The four presentations from Dyalog’18 that we are releasing this week address both the visible (user interface) and invisible (performance) parts of application design. Starting with performance:
This quote was at the heart of the talk by our invited keynote speaker Martin Thompson. In order to write software which performs well, you need to have a basic understanding of how the underlying machinery works. Understanding basic mathematical models for the theoretical throughput of software and hardware helps us take the step from being alchemists to scientists, as we endeavour to write high-performance systems.
Martin takes us for an entertaining stroll through the evolution of modern processors, and some of the maths behind high performance systems. The good news is that systems which make sequential and predictable memory accesses are likely to find sympathy with modern hardware…
Marshall Lochbaum, the most recent addition to the core interpreter team at Dyalog, followed up with a talk on a number of his ideas for increasing the mechanical sympathy of Dyalog APL, to take maximum advantage of branch prediction and other features of modern processors. Some strategies take advantage of runtime inspection of the arguments, something that is more natural in an interpreter with the ability to dynamically select data types, as opposed to strongly typed strategies typically employed by compilers.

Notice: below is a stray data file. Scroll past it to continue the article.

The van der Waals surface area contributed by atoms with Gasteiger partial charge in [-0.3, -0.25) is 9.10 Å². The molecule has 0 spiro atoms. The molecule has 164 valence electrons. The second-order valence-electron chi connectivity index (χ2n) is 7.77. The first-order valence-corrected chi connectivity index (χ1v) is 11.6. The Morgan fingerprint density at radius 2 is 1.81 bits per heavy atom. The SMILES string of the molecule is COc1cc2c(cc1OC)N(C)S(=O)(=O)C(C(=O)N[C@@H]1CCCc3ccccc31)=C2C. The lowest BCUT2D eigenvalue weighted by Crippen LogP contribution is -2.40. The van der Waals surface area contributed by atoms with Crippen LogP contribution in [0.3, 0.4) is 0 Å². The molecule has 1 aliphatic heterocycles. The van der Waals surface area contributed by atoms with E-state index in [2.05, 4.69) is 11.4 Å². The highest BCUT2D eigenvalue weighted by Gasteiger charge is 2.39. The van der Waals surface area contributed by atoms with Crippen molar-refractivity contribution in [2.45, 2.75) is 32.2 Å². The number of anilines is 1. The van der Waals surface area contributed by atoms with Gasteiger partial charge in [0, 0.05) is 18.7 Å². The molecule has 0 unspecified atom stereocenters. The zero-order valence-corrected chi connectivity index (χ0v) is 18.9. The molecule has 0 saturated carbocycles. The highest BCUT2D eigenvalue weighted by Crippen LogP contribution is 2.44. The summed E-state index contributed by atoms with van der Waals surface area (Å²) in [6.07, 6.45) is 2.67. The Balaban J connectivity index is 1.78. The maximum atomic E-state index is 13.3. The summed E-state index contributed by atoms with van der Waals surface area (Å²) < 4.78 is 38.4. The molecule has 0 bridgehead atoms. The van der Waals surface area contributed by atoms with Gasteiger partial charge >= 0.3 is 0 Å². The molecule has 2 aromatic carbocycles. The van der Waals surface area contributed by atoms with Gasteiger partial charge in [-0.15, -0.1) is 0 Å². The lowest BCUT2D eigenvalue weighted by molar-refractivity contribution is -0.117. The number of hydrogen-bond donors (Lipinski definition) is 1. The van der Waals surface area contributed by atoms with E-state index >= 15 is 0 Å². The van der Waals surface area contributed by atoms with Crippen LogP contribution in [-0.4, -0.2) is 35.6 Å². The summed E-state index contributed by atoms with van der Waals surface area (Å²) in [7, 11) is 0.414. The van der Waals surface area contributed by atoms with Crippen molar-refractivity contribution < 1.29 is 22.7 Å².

TamStat is an application which helps students Tame Statistics. In two talks at Dyalog’18, Stephen Mansour and Michael Baas focus on two different aspects of the user experience. In the first talk, Stephen focuses on the notation available to users of TamStat. Where many statistical libraries contain dozens of strangely named functions with a variety of switches and parameters, TamStat uses a small set of functions, combined with another small set of operators, to provide a very simple but extremely elegant notation for computing probabilities based on a wide variety of distributions. For example:
⍝ Probability that 7 coin flips (0.5 specifying a "fair" coin) will result ⍝ in at least 3 heads: 7 0.5 binomial probability ≥ 3
⍝ Probability that a number from a normal distribution with a mean of 0 and ⍝ standard deviation of 1 will be ≤ 3: 0 1 normal probability ≤ 3
I almost wish I could go back to University and start Statistics 101 again 😊.
Summary of this week’s videos: